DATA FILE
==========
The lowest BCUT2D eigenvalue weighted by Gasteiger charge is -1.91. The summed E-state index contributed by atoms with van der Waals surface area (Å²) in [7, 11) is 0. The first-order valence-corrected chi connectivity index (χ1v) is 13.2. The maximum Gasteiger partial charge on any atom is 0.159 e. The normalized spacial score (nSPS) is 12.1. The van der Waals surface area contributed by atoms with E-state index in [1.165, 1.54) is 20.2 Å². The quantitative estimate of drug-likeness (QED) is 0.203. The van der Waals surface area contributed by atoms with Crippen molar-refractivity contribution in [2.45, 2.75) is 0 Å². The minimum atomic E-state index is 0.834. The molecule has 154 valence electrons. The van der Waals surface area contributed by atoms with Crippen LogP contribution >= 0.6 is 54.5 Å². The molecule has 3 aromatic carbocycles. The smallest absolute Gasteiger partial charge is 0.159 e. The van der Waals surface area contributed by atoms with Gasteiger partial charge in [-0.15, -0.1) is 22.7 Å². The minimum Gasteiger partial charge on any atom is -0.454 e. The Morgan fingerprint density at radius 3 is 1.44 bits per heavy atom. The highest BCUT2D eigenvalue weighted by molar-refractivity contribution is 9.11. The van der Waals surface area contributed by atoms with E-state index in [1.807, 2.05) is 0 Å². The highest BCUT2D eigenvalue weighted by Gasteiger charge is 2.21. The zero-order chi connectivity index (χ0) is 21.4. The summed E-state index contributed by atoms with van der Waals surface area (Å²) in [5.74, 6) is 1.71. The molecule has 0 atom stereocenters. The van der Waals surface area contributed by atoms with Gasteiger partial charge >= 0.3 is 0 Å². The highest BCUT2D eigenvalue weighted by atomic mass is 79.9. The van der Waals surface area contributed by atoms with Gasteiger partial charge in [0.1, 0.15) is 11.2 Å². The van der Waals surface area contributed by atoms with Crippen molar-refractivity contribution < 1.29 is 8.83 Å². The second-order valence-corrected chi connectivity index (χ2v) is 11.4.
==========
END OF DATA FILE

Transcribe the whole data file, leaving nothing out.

The lowest BCUT2D eigenvalue weighted by Gasteiger charge is -1.91. The summed E-state index contributed by atoms with van der Waals surface area (Å²) in [7, 11) is 0. The first-order valence-corrected chi connectivity index (χ1v) is 13.2. The maximum Gasteiger partial charge on any atom is 0.159 e. The normalized spacial score (nSPS) is 12.1. The van der Waals surface area contributed by atoms with E-state index in [1.165, 1.54) is 20.2 Å². The quantitative estimate of drug-likeness (QED) is 0.203. The van der Waals surface area contributed by atoms with Crippen molar-refractivity contribution in [2.45, 2.75) is 0 Å². The minimum atomic E-state index is 0.834. The molecule has 154 valence electrons. The van der Waals surface area contributed by atoms with Crippen LogP contribution >= 0.6 is 54.5 Å². The molecule has 3 aromatic carbocycles. The smallest absolute Gasteiger partial charge is 0.159 e. The van der Waals surface area contributed by atoms with Gasteiger partial charge in [-0.15, -0.1) is 22.7 Å². The minimum Gasteiger partial charge on any atom is -0.454 e. The Morgan fingerprint density at radius 3 is 1.44 bits per heavy atom. The highest BCUT2D eigenvalue weighted by molar-refractivity contribution is 9.11. The van der Waals surface area contributed by atoms with E-state index in [1.807, 2.05) is 0 Å². The highest BCUT2D eigenvalue weighted by Gasteiger charge is 2.21. The zero-order chi connectivity index (χ0) is 21.4. The summed E-state index contributed by atoms with van der Waals surface area (Å²) in [5.74, 6) is 1.71. The molecule has 0 atom stereocenters. The van der Waals surface area contributed by atoms with Gasteiger partial charge >= 0.3 is 0 Å². The highest BCUT2D eigenvalue weighted by atomic mass is 79.9. The van der Waals surface area contributed by atoms with Gasteiger partial charge in [0.1, 0.15) is 11.2 Å². The van der Waals surface area contributed by atoms with Crippen molar-refractivity contribution < 1.29 is 8.83 Å². The second-order valence-corrected chi connectivity index (χ2v) is 11.4.